As the saying goes, when everything is a priority, nothing is. In a system that heaps requirements and tasks on subordinate units, leaders routinely struggle to reach 100% compliance. Though some try, leaders cannot do it all themselves. They must prioritize tasks and delegate work to subordinates. But what tasks are appropriate to delegate? Which ball drops when there are conflicting priorities? It would be helpful to have a framework to sort it all out.
A former battalion commander, Colonel Patrick Harvey, explained this conundrum using glass and crystal balls. Leaders are constantly juggling balls – counseling, planning collective training, executing collective training, completing mandatory online training, submitting quad charts for training meetings, conducting professional development, attending command and staff meetings, and the list goes on. Each one of those balls is either crystal or glass. If a glass ball breaks, it’s doesn’t cost much to replace. Breaking a crystal ball is much more expensive – and could end a career.
Glass or crystal?
Determining the difference between glass and crystal balls can be quite difficult. Only frank conversation up and down the chain of command can reveal them. The immediate supervisor may think on-time counseling is more important than online training. Perhaps, Anti-Terrorism Level 1 training maybe be a good excuse for failing to counsel subordinates on time. Only open dialogue will reveal the task’s priority. It may change, however, and it is best to reconfirm.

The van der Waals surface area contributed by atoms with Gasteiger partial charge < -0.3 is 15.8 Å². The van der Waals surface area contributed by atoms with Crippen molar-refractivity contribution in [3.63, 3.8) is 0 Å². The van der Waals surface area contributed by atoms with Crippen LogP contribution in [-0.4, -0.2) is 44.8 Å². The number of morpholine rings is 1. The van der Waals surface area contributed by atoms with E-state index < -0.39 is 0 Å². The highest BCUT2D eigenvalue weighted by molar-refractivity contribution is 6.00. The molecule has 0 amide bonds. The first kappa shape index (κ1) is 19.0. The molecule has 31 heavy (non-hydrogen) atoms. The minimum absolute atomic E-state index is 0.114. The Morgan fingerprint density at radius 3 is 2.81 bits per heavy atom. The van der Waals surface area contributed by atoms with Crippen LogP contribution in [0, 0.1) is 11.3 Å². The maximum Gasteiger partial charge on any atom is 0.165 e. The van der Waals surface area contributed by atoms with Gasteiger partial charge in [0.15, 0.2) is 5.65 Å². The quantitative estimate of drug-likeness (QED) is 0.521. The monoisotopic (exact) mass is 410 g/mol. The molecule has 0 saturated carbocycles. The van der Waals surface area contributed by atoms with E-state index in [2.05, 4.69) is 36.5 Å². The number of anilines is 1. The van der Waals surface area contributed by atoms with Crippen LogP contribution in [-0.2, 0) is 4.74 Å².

Once you know what your glass balls are, it doesn’t mean they get to break all the time. You should let other people know that one may break. They may help you juggle them for a little bit. Or, they may help sweep up the pieces. It may be something as simple as extending a deadline because half your unit is on guard duty and can’t complete mandatory training.
Or, sending a Staff Sergeant to fill a division tasking for a day, means you are going to lose a range safety. They can either find another safety, alibi the tasking, or accept that not everybody from your unit will complete the range that day. Not every decision needs to be run by higher – only the ones where priorities are in direct conflict.
A crystal ball should never break. They are the sexual assault allegation, the negative urinalysis report, the vehicle accident, and so on. Crystal balls can vary by unit, too. The list probably mirrors the Serious Incident Report or Commanders Critical Information Report list. Investigating and responding to these incidents requires near perfect execution.
In a Basic Combat Training Battalion, trainee abuse allegations were crystal balls. Commanders had to investigate any allegation – this was to protect the drill sergeant as well as the trainee – but it meant people were immediately redirected to the task. Some glass balls broke because time and resources were exclusively devoted to this crystal ball.
Leaders delegate based on the level of trust they have with their subordinates. Those who have earned trust could get a crystal ball. For leaders, one way to build trust is to ask a subordinate to take a glass ball for a little while. When the subordinate brings back the glass ball unbroken, they’ve earned some trust. Maybe next time, they get a crystal ball.
[I am indebted to Colonel Patrick Harvey for sharing this framework. The professional development he provided was invaluable.]
Questions for Leaders
- What are your crystal balls? What are your glass balls? Have you confirmed them with anybody else?
- Who do you trust with your crystal balls? Have you clearly identified crystal ball priorities to your subordinates?
- Are you allowing your subordinates to break a few glass balls? Are you helping them sweep them up?